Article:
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Editorial

Next stop, Wonderland — or maybe Kendall Square

Passengers wait on the platform as an MBTA Blue Line train arrives at the Suffolk Downs station in East Boston.
Passengers wait on the platform as an MBTA Blue Line train arrives at the Suffolk Downs station in East Boston.(John Blanding/Globe Staff)

The possibility of a smoother connection for T commuters from Revere to Somerville or from Cambridge to the North Shore just went from the unlikely to the . . . less unlikely.

Yes, that once mythical Red Line-Blue Line rail link is suddenly back on the table, bumped up in the MBTA line-up to “next priority” status by Transportation Secretary Stephanie Pollack at a meeting of the T’s oversight board this week.

Now, “next priority” in public transit terms means a child born today might have a chance of using the new connection by the time he or she has to commute to college or maybe a job at Mass. General. But there is some pressure to move the project up in the T’s construction schedule faster than that.

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There was a time when a Red-Blue link was viewed largely as one more way to speed people to Logan Airport — nice to have but also redundant, not to mention costly. But several things have changed the equation — even after Amazon spurned Suffolk Downs for its mega-headquarters.

The Amazon competition spurred the T board to take a second look at the cost. The most recent study concluded that advances in tunneling could bring in the 1,500-foot tunnel under Cambridge Street near the Charles/MGH Station at between $200 million and $350 million — far less than its earlier price tag.

But the real impetus for advancing the project is the enormous anticipated population growth along both routes. The Suffolk Downs site is expected to become home to some 10,000 residents over the next decade. And the Blue Line that serves it is already experiencing a growth in ridership. Look no further than the packed cars that carried Patriots fans to the rolling rally Tuesday, which filled up at Wonderland, leaving would-be Orient Heights passengers pretty much stranded.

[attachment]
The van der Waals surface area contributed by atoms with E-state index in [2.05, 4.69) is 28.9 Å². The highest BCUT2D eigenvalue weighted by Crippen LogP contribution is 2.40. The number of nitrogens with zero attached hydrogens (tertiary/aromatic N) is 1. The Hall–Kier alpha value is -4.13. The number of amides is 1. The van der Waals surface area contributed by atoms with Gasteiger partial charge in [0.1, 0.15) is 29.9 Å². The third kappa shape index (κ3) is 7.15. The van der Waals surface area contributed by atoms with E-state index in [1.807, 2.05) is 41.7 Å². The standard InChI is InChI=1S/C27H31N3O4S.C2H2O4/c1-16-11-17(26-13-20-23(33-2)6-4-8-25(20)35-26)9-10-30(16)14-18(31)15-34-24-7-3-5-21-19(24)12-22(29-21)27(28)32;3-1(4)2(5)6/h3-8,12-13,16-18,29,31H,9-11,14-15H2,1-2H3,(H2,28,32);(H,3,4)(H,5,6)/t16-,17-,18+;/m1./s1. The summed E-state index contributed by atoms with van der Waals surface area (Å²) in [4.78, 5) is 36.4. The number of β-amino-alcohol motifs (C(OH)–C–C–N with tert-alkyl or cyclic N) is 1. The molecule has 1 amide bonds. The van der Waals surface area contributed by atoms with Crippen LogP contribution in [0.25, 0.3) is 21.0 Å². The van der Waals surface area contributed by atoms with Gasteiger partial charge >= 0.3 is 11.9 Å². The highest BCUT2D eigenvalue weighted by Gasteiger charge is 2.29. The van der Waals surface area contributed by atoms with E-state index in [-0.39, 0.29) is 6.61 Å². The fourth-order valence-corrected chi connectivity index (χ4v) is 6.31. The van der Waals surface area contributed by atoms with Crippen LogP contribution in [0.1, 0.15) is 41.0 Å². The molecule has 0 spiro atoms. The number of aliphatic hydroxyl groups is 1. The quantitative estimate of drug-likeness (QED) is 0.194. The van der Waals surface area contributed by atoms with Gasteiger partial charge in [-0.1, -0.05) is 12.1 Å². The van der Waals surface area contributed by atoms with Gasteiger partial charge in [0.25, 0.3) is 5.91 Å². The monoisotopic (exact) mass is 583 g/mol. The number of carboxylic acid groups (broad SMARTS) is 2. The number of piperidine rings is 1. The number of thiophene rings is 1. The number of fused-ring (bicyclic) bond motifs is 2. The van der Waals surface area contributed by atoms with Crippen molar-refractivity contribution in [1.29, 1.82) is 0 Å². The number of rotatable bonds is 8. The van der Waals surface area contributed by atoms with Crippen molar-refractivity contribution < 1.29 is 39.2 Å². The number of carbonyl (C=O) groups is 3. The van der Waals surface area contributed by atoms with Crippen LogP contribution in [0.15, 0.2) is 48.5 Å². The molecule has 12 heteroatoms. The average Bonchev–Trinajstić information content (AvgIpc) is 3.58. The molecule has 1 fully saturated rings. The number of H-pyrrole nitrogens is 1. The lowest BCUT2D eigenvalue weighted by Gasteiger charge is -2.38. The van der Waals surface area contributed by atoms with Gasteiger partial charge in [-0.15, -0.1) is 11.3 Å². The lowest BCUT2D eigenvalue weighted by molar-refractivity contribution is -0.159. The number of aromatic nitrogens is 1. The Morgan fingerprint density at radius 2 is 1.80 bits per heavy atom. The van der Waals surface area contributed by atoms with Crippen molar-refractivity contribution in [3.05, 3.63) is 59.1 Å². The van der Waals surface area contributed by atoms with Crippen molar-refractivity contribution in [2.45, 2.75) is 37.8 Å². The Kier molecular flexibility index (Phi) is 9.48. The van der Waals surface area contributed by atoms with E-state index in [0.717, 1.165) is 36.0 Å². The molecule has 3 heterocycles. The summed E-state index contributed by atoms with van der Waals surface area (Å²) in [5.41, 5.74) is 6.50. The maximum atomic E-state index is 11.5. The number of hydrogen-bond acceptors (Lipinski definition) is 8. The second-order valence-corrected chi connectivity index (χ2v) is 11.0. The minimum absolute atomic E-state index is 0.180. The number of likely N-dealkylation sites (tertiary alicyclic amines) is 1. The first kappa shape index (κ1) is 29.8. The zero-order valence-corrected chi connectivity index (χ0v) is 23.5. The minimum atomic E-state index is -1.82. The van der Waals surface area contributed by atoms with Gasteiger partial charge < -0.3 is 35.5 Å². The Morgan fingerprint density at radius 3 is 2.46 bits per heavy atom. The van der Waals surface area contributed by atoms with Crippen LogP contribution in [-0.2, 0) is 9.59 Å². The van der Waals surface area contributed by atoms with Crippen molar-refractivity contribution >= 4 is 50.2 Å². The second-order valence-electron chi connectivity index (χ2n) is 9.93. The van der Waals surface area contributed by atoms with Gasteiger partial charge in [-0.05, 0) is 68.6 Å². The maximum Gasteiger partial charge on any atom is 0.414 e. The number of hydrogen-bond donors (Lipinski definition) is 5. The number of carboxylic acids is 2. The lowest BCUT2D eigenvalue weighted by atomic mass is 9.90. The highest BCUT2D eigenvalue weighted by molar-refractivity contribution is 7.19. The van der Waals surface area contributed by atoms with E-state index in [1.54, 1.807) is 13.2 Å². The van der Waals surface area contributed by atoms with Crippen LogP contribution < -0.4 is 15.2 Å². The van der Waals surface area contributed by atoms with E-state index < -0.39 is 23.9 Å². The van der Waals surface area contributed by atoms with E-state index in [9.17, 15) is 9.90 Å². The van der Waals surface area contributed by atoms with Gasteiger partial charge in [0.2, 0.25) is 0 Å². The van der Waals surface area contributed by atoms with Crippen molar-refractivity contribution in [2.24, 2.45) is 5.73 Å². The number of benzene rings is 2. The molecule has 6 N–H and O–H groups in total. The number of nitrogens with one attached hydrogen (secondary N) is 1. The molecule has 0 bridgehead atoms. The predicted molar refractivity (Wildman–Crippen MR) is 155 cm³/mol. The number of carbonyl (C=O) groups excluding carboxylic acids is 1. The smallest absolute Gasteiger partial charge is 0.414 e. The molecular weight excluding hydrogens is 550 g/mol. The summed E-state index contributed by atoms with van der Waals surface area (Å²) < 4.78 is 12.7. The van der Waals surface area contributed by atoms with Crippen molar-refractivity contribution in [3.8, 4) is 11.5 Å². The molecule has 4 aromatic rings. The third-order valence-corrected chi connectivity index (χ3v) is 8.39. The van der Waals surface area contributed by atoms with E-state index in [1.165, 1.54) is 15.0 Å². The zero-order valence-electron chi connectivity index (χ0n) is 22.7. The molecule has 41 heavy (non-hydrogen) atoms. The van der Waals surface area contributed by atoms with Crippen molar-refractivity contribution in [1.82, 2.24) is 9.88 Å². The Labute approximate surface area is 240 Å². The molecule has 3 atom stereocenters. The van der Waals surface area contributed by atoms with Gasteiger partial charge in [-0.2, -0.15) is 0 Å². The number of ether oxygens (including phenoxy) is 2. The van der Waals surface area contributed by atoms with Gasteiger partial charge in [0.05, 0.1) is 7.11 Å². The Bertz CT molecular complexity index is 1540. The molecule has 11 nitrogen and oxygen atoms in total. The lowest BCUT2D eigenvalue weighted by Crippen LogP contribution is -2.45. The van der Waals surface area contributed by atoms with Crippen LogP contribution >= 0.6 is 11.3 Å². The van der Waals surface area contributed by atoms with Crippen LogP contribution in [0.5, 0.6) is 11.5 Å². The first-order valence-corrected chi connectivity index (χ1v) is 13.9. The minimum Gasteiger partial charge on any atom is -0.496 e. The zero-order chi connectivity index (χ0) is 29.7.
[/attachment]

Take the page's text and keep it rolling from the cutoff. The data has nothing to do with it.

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Sure, that was an extraordinary moment, but it speaks to the potential for getting North Shore commuters out of their cars if the T can get them where they need to go — say, the thriving biotech hub of Kendall Square.

“If you go to the top of the Wonderland parking garage, you can, of course, see Cambridge,” said Revere Mayor Brian Arrigo at the T board meeting. “You just can’t get there. When we can, we will unlock opportunity that has been out of reach for the communities for far too long.”

The other major project — also just announced — is Massachusetts General Hospital’s $1 billion expansion plan scheduled for completion in 2026. More buildings, more employees, patients, and visitors should mean higher usage at that critical Charles/MGH juncture. In fact, Ari Ofsevit, a public transit wunderkind with TransitMatters, suggested to the T board that it made more sense to construct the Red-Blue link at the same time as the MGH project rather than tear up Cambridge Street on multiple occasions.

It’s actually a persuasive argument for speeding up the MBTA’s current 2040 target.

The only problem, of course, is funding, as Pollack was quick to point out.

“Inclusion in ‘Next Priorities’ does not mean we have the financial wherewithal to build them all and certainly not all at the same time,” she warned.

The T’s debt burden is already substantial and about to get bigger with the additional cost of new cars and the Green Line extension. But if this project can be brought in for relatively short money sooner rather than later, it deserves yet another bump up in the transit line-up.

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